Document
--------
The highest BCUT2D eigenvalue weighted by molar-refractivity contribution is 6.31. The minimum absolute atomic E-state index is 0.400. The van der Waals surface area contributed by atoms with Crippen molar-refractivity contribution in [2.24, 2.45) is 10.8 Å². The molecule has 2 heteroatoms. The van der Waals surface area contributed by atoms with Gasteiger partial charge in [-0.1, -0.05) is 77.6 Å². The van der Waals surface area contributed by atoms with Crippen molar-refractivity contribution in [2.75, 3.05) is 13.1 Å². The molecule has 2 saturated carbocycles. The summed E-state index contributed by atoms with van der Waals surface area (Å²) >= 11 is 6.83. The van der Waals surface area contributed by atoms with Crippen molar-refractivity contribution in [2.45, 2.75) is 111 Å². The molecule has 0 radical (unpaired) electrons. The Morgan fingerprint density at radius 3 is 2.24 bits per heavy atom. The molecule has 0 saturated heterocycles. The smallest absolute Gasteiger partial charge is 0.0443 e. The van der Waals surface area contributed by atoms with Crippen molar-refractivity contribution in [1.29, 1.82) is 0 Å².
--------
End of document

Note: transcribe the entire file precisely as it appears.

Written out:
The highest BCUT2D eigenvalue weighted by molar-refractivity contribution is 6.31. The minimum absolute atomic E-state index is 0.400. The van der Waals surface area contributed by atoms with Crippen molar-refractivity contribution in [2.24, 2.45) is 10.8 Å². The molecule has 2 heteroatoms. The van der Waals surface area contributed by atoms with Gasteiger partial charge in [-0.1, -0.05) is 77.6 Å². The van der Waals surface area contributed by atoms with Crippen molar-refractivity contribution in [2.75, 3.05) is 13.1 Å². The molecule has 2 saturated carbocycles. The summed E-state index contributed by atoms with van der Waals surface area (Å²) >= 11 is 6.83. The van der Waals surface area contributed by atoms with Crippen molar-refractivity contribution in [2.45, 2.75) is 111 Å². The molecule has 0 radical (unpaired) electrons. The Morgan fingerprint density at radius 3 is 2.24 bits per heavy atom. The molecule has 0 saturated heterocycles. The smallest absolute Gasteiger partial charge is 0.0443 e. The van der Waals surface area contributed by atoms with Crippen molar-refractivity contribution in [1.29, 1.82) is 0 Å².